Establishing rules for one household is difficult for many families, but when divorce occurs, establishing new rules for both households can be even more challenging. “One of the biggest challenges for split families is consistency,” said Jamie Rishikof, Massachusetts-based licensed psychologist. “It is highly inadvisable to have two different sets of rules. That can become a real invitation for splitting and alliances, as well as other relational problems.” To avoid this, ensure that both households offer a secure and consistent environment for your children when setting new rules by involving your children in the rule-setting process and working together as co-parents.
Reaching a Compromise
Divorce offers a significant time of change for both you and your children. A new house, a new school or even new friends can alter the emotions your children are facing. During this time, consistency is key, which means new rules may be in order to maintain a healthy and structured household. Rishikof advises divorced parents to focus on compromise, despite their differences, when establishing new rules for their children. “Typically, parents will not always see eye to eye on some issues regarding the kids,” he said. “Although difficult, I suggest parents hammer out a set of mutual rules that reflects a compromise.”
Consider your views and beliefs about chores, homework, athletic participation and curfew while also considering your ex-spouse’s views. Don't create rules specifically meant to undermine your spouse. If rules are developed as revenge to the other parent, children will likely misbehave, said Liz Rampy, South-Carolina-based family therapist and kindergarten teacher. “It will be very unsettling to your children,” she said. “For example, if a parent says, ‘Your mother lets you stay up way too late. Bedtime here will be two hours earlier,’ this is a recipe for disaster.” If a compromise is too difficult, parents should seek outside counseling or mediation for help determining new rules. “Kids do better with routine and consistency,” said Rishikof. “And family relationships suffer without it.”
When setting new rules, consider soliciting your child’s input so that she feels as if her opinion matters in the midst of all the changes divorce can bring. First, let her know that rules are necessary, and that is not negotiable; however, stress that rules are not always a negative aspect of life. “Rules should be a way of positively structuring a living environment,” said Rampy.
Transition into setting these new rules by having a family meeting to invite your children to participate in the development of the rules. “The parent sets the parameters by asking [in an age-appropriate discussion] what will keep family members physically and emotionally safe,” said Rampy. “Parents can generally turn the conversation to create rules they want to set.”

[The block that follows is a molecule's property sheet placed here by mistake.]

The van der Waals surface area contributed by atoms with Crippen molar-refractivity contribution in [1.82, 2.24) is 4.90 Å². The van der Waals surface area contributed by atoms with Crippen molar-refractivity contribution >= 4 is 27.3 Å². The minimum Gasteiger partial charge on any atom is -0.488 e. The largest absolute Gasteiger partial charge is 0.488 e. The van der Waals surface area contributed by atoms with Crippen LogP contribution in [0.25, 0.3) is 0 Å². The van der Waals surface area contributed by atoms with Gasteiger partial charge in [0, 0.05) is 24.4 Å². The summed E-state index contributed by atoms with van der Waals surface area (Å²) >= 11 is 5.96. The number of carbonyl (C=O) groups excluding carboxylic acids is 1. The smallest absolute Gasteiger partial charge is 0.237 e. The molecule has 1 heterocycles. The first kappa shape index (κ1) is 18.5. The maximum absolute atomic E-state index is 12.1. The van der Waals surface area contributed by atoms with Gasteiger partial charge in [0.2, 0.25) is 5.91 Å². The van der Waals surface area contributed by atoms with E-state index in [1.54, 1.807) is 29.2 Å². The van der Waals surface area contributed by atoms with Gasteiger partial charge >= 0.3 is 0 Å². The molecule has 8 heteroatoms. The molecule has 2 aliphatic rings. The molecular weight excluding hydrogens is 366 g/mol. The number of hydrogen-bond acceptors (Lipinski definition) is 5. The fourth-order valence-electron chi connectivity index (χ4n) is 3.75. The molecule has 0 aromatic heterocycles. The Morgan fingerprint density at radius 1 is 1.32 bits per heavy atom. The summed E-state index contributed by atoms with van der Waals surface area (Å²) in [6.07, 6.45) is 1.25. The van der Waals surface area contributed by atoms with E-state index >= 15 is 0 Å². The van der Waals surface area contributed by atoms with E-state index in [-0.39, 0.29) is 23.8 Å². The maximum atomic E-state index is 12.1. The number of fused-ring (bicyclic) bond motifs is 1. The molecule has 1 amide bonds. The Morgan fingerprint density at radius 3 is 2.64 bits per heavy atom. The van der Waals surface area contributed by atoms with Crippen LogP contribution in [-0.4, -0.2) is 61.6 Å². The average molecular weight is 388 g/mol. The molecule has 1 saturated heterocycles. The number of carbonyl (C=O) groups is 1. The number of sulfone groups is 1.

If your child disagrees, acknowledge her concerns and fully explore the rationale behind the new rule. For example, setting a curfew for 9 p.m. on a school night ensures that she gets the rest she needs to perform well academically and socially the next day.
Evaluating the New Rules
Divorce presents many challenges for families coping with feelings about the separation and changes that are occurring within their living situation. Although new rules may be necessary, truly evaluate why some rules are changing. “If it is beneficial to the family, it should be done,” said Rampy. “It will be detrimental if they are making rules just to ‘start fresh,’ though.”
Ask your children about the ‘old’ rules and the ‘new’ rules to determine each one’s level of appropriateness. When given the opportunity to hear their opinions, parents may see that some rules are too lenient or strict and that some are even unnecessary. When a new rule is not negotiable, provide your children with choices. “Things will go more smoothly when children are allowed to make reasonable choices,” said Rampy. “For example, a parent can say, ‘You may have a friend over one night on the weekend. Would you like for it to be Friday or Saturday?’”
Even with clearly established rules in place, keep in mind that children may have a difficult time remembering and adjusting to the new rules following the divorce. “Adults often think that children should remember something if they have been told once,” said Rampy. “This is unrealistic. That would be equivalent to a supervisor telling a new employee all of the procedures on the first day of the job and expecting him to remember everything.”
The bottom line? Be patient yet consistent when enforcing the new rules. Regardless of the rules, it is likely your children will test the limits. “If the rules are more strict than they were before, parents should expect some resistance,” said Rampy. “Children may break the rules as a way of displaying their anger about the divorce itself. They may also want to test the waters to see what the parent is really going to enforce.”